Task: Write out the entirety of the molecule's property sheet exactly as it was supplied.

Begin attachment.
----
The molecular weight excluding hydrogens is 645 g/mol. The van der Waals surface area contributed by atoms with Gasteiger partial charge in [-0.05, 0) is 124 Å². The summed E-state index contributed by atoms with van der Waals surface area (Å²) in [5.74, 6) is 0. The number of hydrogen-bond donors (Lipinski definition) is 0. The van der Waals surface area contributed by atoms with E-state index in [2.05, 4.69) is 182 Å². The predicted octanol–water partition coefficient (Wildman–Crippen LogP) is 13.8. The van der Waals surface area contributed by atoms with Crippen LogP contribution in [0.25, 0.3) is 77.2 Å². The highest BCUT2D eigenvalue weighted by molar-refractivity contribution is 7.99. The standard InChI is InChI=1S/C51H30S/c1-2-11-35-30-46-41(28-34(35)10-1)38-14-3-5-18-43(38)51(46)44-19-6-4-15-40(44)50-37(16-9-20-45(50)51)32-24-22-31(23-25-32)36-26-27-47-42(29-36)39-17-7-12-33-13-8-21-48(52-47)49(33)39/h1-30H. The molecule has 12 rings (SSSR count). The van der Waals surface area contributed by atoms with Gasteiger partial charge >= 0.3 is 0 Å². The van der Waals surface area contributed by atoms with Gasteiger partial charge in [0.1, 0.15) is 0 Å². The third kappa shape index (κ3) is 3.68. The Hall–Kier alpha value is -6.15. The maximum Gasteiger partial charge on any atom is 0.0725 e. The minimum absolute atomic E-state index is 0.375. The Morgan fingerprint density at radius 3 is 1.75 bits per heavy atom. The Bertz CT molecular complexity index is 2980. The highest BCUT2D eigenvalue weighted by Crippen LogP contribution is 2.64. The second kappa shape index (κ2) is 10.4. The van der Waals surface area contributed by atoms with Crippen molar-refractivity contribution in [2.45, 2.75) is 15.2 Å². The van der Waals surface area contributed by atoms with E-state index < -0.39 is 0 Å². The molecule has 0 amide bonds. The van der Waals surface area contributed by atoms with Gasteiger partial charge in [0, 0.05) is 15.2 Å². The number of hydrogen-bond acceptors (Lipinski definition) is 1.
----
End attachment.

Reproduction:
The molecular weight excluding hydrogens is 645 g/mol. The van der Waals surface area contributed by atoms with Gasteiger partial charge in [-0.05, 0) is 124 Å². The summed E-state index contributed by atoms with van der Waals surface area (Å²) in [5.74, 6) is 0. The number of hydrogen-bond donors (Lipinski definition) is 0. The van der Waals surface area contributed by atoms with E-state index in [2.05, 4.69) is 182 Å². The predicted octanol–water partition coefficient (Wildman–Crippen LogP) is 13.8. The van der Waals surface area contributed by atoms with Crippen LogP contribution in [0.25, 0.3) is 77.2 Å². The highest BCUT2D eigenvalue weighted by molar-refractivity contribution is 7.99. The standard InChI is InChI=1S/C51H30S/c1-2-11-35-30-46-41(28-34(35)10-1)38-14-3-5-18-43(38)51(46)44-19-6-4-15-40(44)50-37(16-9-20-45(50)51)32-24-22-31(23-25-32)36-26-27-47-42(29-36)39-17-7-12-33-13-8-21-48(52-47)49(33)39/h1-30H. The molecule has 12 rings (SSSR count). The van der Waals surface area contributed by atoms with Gasteiger partial charge >= 0.3 is 0 Å². The van der Waals surface area contributed by atoms with Gasteiger partial charge in [0.1, 0.15) is 0 Å². The third kappa shape index (κ3) is 3.68. The Hall–Kier alpha value is -6.15. The maximum Gasteiger partial charge on any atom is 0.0725 e. The minimum absolute atomic E-state index is 0.375. The Morgan fingerprint density at radius 3 is 1.75 bits per heavy atom. The Bertz CT molecular complexity index is 2980. The highest BCUT2D eigenvalue weighted by Crippen LogP contribution is 2.64. The second kappa shape index (κ2) is 10.4. The van der Waals surface area contributed by atoms with Crippen molar-refractivity contribution in [2.45, 2.75) is 15.2 Å². The van der Waals surface area contributed by atoms with E-state index < -0.39 is 0 Å². The molecule has 0 amide bonds. The van der Waals surface area contributed by atoms with Gasteiger partial charge in [0, 0.05) is 15.2 Å². The number of hydrogen-bond acceptors (Lipinski definition) is 1.